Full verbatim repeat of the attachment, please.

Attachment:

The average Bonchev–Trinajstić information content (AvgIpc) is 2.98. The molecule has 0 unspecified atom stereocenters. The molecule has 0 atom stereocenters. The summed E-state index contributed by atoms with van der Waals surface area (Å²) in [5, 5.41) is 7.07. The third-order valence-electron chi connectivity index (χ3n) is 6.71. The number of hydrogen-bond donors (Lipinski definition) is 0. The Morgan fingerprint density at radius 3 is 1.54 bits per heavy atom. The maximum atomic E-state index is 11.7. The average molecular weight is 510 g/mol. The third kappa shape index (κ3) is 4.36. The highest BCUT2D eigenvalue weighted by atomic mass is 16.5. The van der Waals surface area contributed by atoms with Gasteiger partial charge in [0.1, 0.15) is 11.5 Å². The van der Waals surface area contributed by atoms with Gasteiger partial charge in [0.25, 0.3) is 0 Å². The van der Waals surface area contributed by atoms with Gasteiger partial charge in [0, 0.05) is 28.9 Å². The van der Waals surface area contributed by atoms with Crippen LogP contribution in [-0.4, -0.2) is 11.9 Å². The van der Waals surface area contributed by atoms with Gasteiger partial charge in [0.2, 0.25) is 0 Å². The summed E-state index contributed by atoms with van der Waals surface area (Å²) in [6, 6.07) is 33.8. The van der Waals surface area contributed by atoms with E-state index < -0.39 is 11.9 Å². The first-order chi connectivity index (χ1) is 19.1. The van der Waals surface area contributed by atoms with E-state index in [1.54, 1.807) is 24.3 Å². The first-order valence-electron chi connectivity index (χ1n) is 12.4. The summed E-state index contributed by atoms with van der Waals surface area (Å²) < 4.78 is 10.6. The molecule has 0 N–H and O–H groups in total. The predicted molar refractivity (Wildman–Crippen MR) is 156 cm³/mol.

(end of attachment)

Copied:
The average Bonchev–Trinajstić information content (AvgIpc) is 2.98. The molecule has 0 unspecified atom stereocenters. The molecule has 0 atom stereocenters. The summed E-state index contributed by atoms with van der Waals surface area (Å²) in [5, 5.41) is 7.07. The third-order valence-electron chi connectivity index (χ3n) is 6.71. The number of hydrogen-bond donors (Lipinski definition) is 0. The Morgan fingerprint density at radius 3 is 1.54 bits per heavy atom. The maximum atomic E-state index is 11.7. The average molecular weight is 510 g/mol. The third kappa shape index (κ3) is 4.36. The highest BCUT2D eigenvalue weighted by atomic mass is 16.5. The van der Waals surface area contributed by atoms with Gasteiger partial charge in [0.1, 0.15) is 11.5 Å². The van der Waals surface area contributed by atoms with Gasteiger partial charge in [0.25, 0.3) is 0 Å². The van der Waals surface area contributed by atoms with Gasteiger partial charge in [0, 0.05) is 28.9 Å². The van der Waals surface area contributed by atoms with Crippen LogP contribution in [-0.4, -0.2) is 11.9 Å². The van der Waals surface area contributed by atoms with Gasteiger partial charge in [0.2, 0.25) is 0 Å². The summed E-state index contributed by atoms with van der Waals surface area (Å²) in [6, 6.07) is 33.8. The van der Waals surface area contributed by atoms with E-state index < -0.39 is 11.9 Å². The first-order chi connectivity index (χ1) is 19.1. The van der Waals surface area contributed by atoms with E-state index in [1.54, 1.807) is 24.3 Å². The first-order valence-electron chi connectivity index (χ1n) is 12.4. The summed E-state index contributed by atoms with van der Waals surface area (Å²) < 4.78 is 10.6. The molecule has 0 N–H and O–H groups in total. The predicted molar refractivity (Wildman–Crippen MR) is 156 cm³/mol.